The protagonists of his book seem to understand this to a certain extent, and they want to do something about it.  That brings them together in these various venues to discuss what might be done and to contribute some money to do it.  But that money, naturally, never goes to challenges to the order that has made them (or their patrons) rich enough to worry about these things in the first place.  They tend to like causes that allow them to open up some opportunities for less well off people--such as providing better data processing networks to third world entrepreneurs--rather than anything that would keep them from earning, or keeping, so much money in the first place.  Resources remain under their control--rather than going into the coffers of a government that is elected by, and claims to act on behalf of, the whole people of the nation, as they did in the middle third of the twentieth century, when inequality reached historic lows and the lower orders of society actually shared in the proceeds of economic growth.  I found it interesting that like Thomas Piketty--whom he quotes approvingy--Giridharadas doesn't seem to understand how crucial the wars of the twentieth century were in creating such a society, both by mobilizing truly gigantic resources on behalf of a common effort, and by creating a real obligation from the government to the people who had fought the war.  Winners Take All is a very interesting complement to Crashed, which I reviewed last week.  They deal with different parts and different generations of our new global aristocracy, but they both illustrate the hegemony of free market values, and the embrace of their consequences, which completely dominates that elite, without any effective countervailing force in today's world.

It was when Giridharadas referred to potential countervailing beliefs, in fact, that I found his book weakest.  Again and again, when he refers to the evils of the modern world, he focuses on racism and sexism and implies that entrenched attitudes among a white male power structure are the biggest source of our problems.  That, probably, is the view he imbibed in the educational system, where it is utterly hegemonic.  That, however, is the problem.  First of all, in my opinion, that view is wrong.  The biggest problem we face isn't the role of race and gender in our society, it's the continually increasing concentration of wealth that is leaving the whole lower half of the population--and perhaps more--further and further behind, regardless of race, gender, or sexual orientation.  The power structure can in fact easily bow to concerns about race and gender by integrating some favored men and women into its top ranks--and there, as Giridharadas shows very clearly and intimately, those people adopt the same pro-market values as everyone else.  That is also, obviously, the strategy of our major educational institutions, which seem to be more beholden to the economic power structure than they have ever been, but salve their consciences by feeding a diverse group of favored young people into it.  One such young woman, a Georgetown graduate, is a major protagonist in Winners Take All, and she abandons dreams of becoming a rabbi to go first to McKinsey and then to the new Obama Foundation, where she will help administer the new form of pro-corporate philanthropy, of which more in a moment.  The major effect of left-wing activism over the last few decades, it seems to me, has been to diversify the elite, first in academia and journalism and foundations, and also--albeit to a lesser extent--in the corporate world.  That does not change the elite's relation to the rest of the world.   More importantly, it seemed to me, a veteran of a life in academia, that Giridharadas was missing an important point about intellectual trends there.  The academic obsession with race, gender and sexual orientation, in my opinion, is just as dangerous an enemy to originality, free thought, and understanding the biggest problems we face as the emphasis on market efficiency is in the corporate world.  Both provide astonishingly simple answers to every problem--and neither one, in my opinion, will allow us to get to the heart of the matter.  Intellectually, the Boom generation--which shaped both of these trends--is a generation of sheep.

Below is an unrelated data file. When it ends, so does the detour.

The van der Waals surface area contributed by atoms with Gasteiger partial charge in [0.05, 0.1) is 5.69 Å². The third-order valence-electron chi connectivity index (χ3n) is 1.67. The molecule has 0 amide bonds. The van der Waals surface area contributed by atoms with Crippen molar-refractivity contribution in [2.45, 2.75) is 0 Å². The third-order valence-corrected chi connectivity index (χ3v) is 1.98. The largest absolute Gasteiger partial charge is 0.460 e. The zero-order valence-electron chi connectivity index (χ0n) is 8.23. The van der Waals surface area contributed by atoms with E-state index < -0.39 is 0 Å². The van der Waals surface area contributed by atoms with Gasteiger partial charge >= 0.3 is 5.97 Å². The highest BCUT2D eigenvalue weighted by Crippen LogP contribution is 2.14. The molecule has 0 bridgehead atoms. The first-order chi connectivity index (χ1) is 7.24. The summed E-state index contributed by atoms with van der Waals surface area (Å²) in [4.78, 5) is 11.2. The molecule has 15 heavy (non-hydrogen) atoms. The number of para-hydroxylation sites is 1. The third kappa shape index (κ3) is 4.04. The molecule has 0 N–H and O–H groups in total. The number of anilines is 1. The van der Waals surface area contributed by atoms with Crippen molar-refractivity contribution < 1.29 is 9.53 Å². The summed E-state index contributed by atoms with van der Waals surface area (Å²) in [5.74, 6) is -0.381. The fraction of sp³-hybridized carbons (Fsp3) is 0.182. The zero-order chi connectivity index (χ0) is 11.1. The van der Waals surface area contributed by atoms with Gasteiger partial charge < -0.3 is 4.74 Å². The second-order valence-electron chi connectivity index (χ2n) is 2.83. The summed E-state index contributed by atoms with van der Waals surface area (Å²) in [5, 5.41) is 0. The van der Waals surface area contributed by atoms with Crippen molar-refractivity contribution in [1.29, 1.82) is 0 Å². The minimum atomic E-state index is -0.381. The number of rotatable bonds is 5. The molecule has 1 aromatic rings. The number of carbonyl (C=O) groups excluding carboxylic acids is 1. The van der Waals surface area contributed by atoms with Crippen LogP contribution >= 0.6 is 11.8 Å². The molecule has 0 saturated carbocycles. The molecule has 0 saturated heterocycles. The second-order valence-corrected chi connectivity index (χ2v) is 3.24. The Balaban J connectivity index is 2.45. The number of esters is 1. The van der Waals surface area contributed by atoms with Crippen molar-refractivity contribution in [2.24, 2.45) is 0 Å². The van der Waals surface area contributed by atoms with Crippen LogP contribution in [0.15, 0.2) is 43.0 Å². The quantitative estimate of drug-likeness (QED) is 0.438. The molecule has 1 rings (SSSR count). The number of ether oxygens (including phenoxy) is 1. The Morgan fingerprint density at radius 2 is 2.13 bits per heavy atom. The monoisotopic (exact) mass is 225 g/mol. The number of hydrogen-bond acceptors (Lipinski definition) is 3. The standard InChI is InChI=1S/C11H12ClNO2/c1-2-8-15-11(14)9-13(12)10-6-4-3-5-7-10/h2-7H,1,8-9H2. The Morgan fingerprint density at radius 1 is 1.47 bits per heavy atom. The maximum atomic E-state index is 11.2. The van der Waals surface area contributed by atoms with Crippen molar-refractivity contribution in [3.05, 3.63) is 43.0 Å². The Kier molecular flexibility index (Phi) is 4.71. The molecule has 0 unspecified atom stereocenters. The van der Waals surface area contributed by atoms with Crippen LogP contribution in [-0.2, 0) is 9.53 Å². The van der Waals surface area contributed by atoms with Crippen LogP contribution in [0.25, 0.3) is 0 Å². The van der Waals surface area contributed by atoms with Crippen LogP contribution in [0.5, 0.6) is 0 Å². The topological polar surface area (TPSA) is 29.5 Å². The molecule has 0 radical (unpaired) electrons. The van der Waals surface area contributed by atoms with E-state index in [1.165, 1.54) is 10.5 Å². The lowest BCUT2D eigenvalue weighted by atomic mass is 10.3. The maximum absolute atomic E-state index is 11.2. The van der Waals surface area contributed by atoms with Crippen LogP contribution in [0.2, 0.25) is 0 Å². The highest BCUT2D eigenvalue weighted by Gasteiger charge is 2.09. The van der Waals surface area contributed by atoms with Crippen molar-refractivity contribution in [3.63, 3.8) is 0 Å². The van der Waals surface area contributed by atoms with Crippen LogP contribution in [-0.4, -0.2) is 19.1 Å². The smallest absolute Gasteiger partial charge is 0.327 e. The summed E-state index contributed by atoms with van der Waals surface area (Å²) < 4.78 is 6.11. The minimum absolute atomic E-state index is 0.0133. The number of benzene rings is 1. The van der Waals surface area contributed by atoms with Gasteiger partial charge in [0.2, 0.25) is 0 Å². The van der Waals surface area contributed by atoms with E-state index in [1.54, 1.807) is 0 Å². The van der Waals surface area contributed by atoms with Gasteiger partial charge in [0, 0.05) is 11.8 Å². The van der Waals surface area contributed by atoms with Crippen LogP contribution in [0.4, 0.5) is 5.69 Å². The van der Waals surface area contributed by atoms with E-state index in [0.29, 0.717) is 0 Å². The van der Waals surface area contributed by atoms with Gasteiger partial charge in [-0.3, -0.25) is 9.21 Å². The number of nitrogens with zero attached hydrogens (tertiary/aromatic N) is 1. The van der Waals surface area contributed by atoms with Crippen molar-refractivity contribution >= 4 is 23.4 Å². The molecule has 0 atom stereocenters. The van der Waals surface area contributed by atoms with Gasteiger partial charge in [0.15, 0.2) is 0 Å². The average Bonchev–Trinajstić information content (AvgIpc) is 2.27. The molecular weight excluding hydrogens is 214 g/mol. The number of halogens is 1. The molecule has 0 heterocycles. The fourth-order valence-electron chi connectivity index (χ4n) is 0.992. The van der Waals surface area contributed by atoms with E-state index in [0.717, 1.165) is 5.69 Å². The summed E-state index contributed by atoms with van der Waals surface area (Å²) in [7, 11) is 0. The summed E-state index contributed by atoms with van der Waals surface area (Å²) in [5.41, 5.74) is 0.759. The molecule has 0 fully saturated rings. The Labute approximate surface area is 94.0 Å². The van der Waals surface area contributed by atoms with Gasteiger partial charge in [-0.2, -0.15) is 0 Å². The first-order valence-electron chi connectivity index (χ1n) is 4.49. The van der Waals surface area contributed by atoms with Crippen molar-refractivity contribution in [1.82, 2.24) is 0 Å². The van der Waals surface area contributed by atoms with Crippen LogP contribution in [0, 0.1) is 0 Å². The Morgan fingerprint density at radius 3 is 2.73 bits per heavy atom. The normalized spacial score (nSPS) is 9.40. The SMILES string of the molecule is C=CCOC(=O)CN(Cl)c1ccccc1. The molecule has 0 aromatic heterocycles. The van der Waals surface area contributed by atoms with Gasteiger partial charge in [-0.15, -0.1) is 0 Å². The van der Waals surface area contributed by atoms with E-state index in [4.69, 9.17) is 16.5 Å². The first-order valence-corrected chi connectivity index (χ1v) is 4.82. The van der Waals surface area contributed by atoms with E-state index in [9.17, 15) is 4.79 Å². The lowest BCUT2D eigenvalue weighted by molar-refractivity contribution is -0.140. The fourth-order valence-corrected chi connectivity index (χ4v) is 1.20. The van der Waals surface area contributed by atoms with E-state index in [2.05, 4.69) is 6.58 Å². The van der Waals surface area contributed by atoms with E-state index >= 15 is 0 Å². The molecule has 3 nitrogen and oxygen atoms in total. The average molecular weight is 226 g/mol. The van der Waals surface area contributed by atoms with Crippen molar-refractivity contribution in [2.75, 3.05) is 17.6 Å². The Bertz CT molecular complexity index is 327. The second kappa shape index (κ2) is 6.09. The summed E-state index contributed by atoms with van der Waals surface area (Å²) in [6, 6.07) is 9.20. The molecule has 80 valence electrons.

It was national governments, to repeat, that emerged in the middle third of the twentieth century as the supreme economic authority, effectively regulated financial markets and other parts of the economy, and gathered and redistributed resources on a massive scale.  In an argument that left me shaken--and eager finally to read a classic that I have never opened--Giridharadas argues that Thomas Hobbes, in his famous work Leviathan, was arguing for a powerful state to protect the citizenry from the tyranny of lesser authorities--aristocrats in his time, corporations in ours.  Out statesmen (and women) now, however, rely on corporate wealth to pursue their political careers, and accept that reforms in our society can only go as far as corporations will allow.  In a long interview with Bill Clinton, Giridharadas hears about Clinton's efforts to keep soft drink manufacturers from getting their products into public schools, where they have helped trigger an epidemic of childhood obesity.   Clinton in the end made no attempt to pass laws to keep these products out of schools, but settled for promises from the manufacturers to reduce their products' sugar content.

A new Democratic majority took over this week in the House of Representatives, pushing a new round of liberal proposals.  We shall find if they have the power to challenge the economic orthodoxy that now rules the nation and the world--and whether they can appeal to all of us as citizens, rather than to certain particular demographics.  I am skeptical that those things will happen. Tooze and Giridharadas, I think, have allowed me to see the future.  They suggest that our new value system has already been pretty well established, that dissenters will remain an isolated minority, and that our great crisis--in the sense of a struggle over the values and direction of our society--may well come to an end as soon as the corporate elite has managed to put a reasonably competent and reassuring figure into the White House once again.  And that figure, as we have seen in the last 20 years, can just as easily be a Democrat as a Republican.